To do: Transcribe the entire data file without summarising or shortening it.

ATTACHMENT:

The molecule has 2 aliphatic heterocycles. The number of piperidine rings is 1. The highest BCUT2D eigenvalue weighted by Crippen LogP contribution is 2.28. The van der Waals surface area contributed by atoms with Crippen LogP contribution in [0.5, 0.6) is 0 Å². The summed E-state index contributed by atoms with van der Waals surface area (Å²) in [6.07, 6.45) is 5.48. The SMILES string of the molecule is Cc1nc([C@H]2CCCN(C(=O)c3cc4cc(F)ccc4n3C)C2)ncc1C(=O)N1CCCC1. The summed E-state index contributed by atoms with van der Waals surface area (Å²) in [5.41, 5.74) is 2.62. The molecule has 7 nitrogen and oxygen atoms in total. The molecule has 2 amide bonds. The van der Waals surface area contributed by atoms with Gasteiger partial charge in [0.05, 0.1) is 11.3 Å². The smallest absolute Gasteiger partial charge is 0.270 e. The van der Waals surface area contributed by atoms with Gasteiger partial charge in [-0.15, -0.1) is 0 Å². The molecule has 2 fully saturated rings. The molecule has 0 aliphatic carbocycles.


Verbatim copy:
The molecule has 2 aliphatic heterocycles. The number of piperidine rings is 1. The highest BCUT2D eigenvalue weighted by Crippen LogP contribution is 2.28. The van der Waals surface area contributed by atoms with Crippen LogP contribution in [0.5, 0.6) is 0 Å². The summed E-state index contributed by atoms with van der Waals surface area (Å²) in [6.07, 6.45) is 5.48. The SMILES string of the molecule is Cc1nc([C@H]2CCCN(C(=O)c3cc4cc(F)ccc4n3C)C2)ncc1C(=O)N1CCCC1. The summed E-state index contributed by atoms with van der Waals surface area (Å²) in [5.41, 5.74) is 2.62. The molecule has 7 nitrogen and oxygen atoms in total. The molecule has 2 amide bonds. The van der Waals surface area contributed by atoms with Gasteiger partial charge in [0.05, 0.1) is 11.3 Å². The smallest absolute Gasteiger partial charge is 0.270 e. The van der Waals surface area contributed by atoms with Gasteiger partial charge in [-0.15, -0.1) is 0 Å². The molecule has 2 fully saturated rings. The molecule has 0 aliphatic carbocycles.